WHERE post_id IN(31,30,29,28,27,26,25,24,23,22)
ORDER BY post_id, meta_key

Maybe I’m not one of those semantic web folks, but I’d rather skip querying empty table, less IPC – faster site is! And I’ve seen multiple queries for every article displayed against this table. It’s empty! No need to check it again!

Dates.. months.. years… counts…

   YEAR(post_date) AS `year`,
   MONTH(post_date) AS `month`,
   count(ID) as posts
FROM wp_posts
WHERE post_date < '2006-03-25 21:15:11' AND
post_status = 'publish'
GROUP BY YEAR(post_date), MONTH(post_date)
ORDER BY post_date DESC

This is where aggregation may help. Once new month starts, statistics for old month (and even current one) can be written into separate table. Otherwise one would have to scan all posts, order them, sum and present that to you. Every time.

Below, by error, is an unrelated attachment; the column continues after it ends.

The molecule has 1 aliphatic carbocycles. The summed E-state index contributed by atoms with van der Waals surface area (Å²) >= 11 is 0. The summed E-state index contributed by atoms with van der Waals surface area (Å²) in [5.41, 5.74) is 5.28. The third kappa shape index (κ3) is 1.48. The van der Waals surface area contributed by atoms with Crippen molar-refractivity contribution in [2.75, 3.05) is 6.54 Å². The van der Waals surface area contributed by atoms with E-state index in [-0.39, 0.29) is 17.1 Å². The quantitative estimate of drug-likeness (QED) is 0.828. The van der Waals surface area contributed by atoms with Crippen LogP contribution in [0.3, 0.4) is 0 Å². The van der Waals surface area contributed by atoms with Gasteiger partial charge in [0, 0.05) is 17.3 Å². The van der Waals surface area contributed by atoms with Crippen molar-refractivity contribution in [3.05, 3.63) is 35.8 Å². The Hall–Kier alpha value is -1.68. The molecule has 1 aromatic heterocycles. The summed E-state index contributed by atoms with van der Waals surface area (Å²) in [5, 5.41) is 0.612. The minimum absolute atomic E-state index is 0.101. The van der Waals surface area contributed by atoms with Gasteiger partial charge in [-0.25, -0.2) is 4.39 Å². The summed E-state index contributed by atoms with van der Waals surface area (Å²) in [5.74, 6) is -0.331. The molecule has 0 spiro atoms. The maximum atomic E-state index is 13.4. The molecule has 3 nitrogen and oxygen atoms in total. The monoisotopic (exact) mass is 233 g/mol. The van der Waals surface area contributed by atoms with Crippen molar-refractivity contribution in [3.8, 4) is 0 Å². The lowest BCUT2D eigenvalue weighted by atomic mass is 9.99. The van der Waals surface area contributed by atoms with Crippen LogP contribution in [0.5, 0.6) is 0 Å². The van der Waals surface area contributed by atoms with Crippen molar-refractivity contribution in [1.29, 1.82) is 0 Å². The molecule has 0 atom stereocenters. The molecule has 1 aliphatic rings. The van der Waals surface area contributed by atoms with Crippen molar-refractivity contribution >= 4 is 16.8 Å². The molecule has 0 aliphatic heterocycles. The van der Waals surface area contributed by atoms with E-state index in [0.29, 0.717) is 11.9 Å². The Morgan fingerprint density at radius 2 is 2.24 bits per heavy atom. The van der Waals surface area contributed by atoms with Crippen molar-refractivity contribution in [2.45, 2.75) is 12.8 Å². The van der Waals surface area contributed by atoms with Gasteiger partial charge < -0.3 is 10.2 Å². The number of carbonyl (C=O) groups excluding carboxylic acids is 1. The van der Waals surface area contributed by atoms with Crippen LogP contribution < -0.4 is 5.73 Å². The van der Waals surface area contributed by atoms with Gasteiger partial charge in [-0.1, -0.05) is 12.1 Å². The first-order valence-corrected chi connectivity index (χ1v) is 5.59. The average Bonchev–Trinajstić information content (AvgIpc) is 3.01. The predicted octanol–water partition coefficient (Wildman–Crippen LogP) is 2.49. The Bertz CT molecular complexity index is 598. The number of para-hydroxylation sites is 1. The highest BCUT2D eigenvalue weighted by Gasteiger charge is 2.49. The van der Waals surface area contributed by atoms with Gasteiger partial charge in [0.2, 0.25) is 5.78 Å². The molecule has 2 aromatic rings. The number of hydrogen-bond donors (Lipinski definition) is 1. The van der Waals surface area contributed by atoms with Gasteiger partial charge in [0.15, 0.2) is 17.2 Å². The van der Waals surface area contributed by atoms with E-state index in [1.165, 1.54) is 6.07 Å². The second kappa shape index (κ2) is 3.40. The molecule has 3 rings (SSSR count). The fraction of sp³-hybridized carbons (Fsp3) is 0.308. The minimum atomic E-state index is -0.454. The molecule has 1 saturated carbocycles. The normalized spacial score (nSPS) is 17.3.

Here we can count articles once again:

WHERE 1=1 AND post_date_gmt < = '2006-03-25 19:15:59' AND
(post_status = "publish" OR post_author = 2 AND
post_status != 'draft' AND post_status != 'static')

Some of above comments apply :)

Static pages… This is content management system – it has to allow to create pages! For that we:

SELECT * FROM wp_posts WHERE post_status = 'static'
ORDER BY post_title ASC

So, for showing links to internal content (ten or twenty bytes on your html) it sends all text of all internal content to application. Well, WordPress keeps all text in posts table, so… * includes that. Of course, there’s no composite index on (status,title), so a traditional order by happens. Of course, no filesort optimizations apply (as rows are too wide to add them to filesort buffer), so table hits multiple times during query.